Blog Entry July 2012
“I just want to say one word to you, Benjamin. Plastics.”
During the cocktail party scene in the classic movie “The Graduate,” that’s the advice Ben Braddock got for mapping out his future. It wasn’t such a bad tip after all since so much stuff — including the pocket money we use for day-to-day expenditures — has gone plastic.
Identity theft has been the top complaint that consumers have reported to the FTC for 12 years in a row. We’ve also heard from companies that ID theft can cause huge headaches in the form of unauthorized charges, worthless receivables, and customer service snafus. That’s why business executives should be at the forefront in the drive for identity protection.
It’s not an easy time to be a timeshare owner. And the last thing they need is a company making false promises that corporate buyers and renters are clamoring for their timeshares — if owners will just pony up a “registration fee” between $500 and $2,000. According to a lawsuit filed by the FTC and Florida AG, that’s what was going on with an Orlando-based outfit called Information Management Forum.
HR could use better PR. Say "human resources" and some people think of Dunder Mifflin’s joy-deficient Toby Flenderson from "The Office." But you know better and appreciate the job your HR team does to keep your organization up and running. They're also a critical line of defense between your company and the onslaught of data thieves and scammers. The BCP Business Center has a special page to make their job a little easier.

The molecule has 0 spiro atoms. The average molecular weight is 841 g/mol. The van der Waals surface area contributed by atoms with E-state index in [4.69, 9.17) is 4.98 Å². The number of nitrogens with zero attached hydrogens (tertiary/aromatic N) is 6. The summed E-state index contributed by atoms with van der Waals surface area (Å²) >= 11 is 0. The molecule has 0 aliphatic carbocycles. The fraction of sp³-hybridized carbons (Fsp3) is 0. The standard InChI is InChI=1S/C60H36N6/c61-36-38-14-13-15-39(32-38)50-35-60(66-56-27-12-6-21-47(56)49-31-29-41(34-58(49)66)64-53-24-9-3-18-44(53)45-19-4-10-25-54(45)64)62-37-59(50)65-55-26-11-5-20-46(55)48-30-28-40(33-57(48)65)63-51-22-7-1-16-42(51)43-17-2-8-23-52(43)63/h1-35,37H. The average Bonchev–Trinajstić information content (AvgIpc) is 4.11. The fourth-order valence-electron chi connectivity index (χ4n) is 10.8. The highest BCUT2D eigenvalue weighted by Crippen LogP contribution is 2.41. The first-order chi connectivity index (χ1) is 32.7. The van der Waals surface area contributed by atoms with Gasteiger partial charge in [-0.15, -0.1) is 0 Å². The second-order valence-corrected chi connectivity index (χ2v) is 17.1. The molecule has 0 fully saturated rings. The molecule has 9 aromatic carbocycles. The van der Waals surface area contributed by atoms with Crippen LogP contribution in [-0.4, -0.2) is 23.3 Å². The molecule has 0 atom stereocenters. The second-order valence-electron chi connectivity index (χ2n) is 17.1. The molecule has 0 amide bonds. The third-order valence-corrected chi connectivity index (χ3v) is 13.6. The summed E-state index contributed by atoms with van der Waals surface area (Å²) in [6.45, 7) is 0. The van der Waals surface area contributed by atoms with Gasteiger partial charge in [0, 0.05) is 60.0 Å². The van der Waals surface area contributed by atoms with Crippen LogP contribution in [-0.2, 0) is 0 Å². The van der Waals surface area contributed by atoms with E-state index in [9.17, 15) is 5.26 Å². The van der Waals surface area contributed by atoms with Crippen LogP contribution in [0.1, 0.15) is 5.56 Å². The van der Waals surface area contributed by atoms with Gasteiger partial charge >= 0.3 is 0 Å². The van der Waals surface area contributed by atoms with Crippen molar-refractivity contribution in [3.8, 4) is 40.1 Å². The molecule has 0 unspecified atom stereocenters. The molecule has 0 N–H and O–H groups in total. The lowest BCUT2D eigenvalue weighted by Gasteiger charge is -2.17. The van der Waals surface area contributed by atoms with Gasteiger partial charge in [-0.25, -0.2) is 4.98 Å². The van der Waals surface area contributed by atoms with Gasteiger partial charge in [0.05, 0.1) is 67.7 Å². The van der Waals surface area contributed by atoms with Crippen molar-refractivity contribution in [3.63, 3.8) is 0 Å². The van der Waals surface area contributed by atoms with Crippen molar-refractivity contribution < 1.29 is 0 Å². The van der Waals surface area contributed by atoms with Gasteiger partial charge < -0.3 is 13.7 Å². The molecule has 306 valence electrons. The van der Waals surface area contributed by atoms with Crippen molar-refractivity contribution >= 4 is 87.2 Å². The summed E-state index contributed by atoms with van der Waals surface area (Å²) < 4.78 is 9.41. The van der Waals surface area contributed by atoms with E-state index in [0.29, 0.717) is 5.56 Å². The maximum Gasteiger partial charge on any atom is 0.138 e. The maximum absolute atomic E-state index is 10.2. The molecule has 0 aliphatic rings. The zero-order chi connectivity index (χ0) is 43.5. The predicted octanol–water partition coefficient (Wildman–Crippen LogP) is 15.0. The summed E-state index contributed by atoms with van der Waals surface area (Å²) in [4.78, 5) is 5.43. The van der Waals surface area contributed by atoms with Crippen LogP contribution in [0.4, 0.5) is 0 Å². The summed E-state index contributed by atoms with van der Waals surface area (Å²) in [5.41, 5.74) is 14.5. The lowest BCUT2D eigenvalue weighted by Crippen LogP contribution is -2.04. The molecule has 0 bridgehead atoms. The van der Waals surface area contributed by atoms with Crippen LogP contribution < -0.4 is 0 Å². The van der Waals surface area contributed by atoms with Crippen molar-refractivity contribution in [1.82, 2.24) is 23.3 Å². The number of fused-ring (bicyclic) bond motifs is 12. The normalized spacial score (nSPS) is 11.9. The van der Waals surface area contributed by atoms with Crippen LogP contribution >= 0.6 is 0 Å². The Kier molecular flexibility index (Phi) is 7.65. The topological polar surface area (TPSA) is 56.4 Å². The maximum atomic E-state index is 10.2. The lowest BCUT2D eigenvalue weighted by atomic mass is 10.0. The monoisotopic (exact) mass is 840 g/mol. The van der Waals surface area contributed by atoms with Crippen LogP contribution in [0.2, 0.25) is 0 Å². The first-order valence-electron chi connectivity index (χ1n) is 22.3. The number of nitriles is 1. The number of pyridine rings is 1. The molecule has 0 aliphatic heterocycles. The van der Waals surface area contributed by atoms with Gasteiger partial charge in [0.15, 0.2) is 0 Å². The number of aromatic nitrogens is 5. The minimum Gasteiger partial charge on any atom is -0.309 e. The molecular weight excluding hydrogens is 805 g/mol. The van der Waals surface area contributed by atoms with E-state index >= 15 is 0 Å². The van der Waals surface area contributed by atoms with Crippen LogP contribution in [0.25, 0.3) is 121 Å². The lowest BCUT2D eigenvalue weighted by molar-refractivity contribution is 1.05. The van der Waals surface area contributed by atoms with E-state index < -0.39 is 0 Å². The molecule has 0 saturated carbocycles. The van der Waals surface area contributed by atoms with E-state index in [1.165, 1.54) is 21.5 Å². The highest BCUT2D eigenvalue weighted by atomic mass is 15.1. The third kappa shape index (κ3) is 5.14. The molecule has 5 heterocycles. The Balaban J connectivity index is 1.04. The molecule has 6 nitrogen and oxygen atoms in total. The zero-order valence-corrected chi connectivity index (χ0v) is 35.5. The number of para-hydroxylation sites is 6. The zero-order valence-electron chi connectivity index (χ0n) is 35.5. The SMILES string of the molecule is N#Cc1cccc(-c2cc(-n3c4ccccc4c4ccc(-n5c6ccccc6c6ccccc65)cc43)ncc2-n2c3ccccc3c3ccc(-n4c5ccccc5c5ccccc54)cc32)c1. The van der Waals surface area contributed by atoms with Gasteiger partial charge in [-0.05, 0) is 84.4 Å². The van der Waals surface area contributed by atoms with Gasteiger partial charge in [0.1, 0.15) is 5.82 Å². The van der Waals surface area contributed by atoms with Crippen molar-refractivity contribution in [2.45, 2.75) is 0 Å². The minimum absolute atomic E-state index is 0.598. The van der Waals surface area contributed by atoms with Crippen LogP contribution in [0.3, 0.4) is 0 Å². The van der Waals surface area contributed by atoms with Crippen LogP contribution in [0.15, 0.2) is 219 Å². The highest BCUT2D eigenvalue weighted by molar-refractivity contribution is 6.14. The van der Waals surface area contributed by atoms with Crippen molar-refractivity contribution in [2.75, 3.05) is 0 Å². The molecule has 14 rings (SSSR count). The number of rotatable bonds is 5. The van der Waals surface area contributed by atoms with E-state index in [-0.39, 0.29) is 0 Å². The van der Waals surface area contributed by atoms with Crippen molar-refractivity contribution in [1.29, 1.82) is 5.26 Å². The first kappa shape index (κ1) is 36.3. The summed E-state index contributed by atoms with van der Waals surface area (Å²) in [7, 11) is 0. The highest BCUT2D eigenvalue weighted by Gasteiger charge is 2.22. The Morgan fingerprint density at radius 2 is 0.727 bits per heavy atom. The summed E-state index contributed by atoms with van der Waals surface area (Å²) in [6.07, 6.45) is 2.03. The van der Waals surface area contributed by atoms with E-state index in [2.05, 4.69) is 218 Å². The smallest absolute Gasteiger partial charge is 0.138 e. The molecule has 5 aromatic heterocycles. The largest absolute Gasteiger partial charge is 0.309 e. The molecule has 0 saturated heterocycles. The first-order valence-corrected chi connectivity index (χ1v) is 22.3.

People who signed up with the Jacksonville-based Alcoholism Cure Corporation were promised a “scientifically proven” program that “cures alcoholism while allowing alcoholics to drink socially.” What they got was a shopping list, instructions to take handfuls of unproven supplements, and a particularly troubling surprise when they tried to cancel their membership.
Remember the character from the Superman comic books who was the exact opposite of the Man of Steel? He said no when he meant yes, his alter ego went by the name "Kent Clark," and was part of the Injustice League of America. It made for fun reading, but you wouldn’t want him crafting your ad claims.
Consumer complaints about robocalls have multiplied. New technologies make it cheaper to send pre-recorded messages and con artists have gotten trickier about obscuring the origin of their calls. But businesses shouldn’t be tempted to take telemarketing short-cuts because the FTC is cracking down on illegal robocalls.
Never underestimate the creativity of marketers attempting to separate cash-strapped consumers from their last dollar. And never underestimate the FTC’s resolve to protect people from deception in tough economic times. Those are just two points to take from recent FTC law enforcement actions.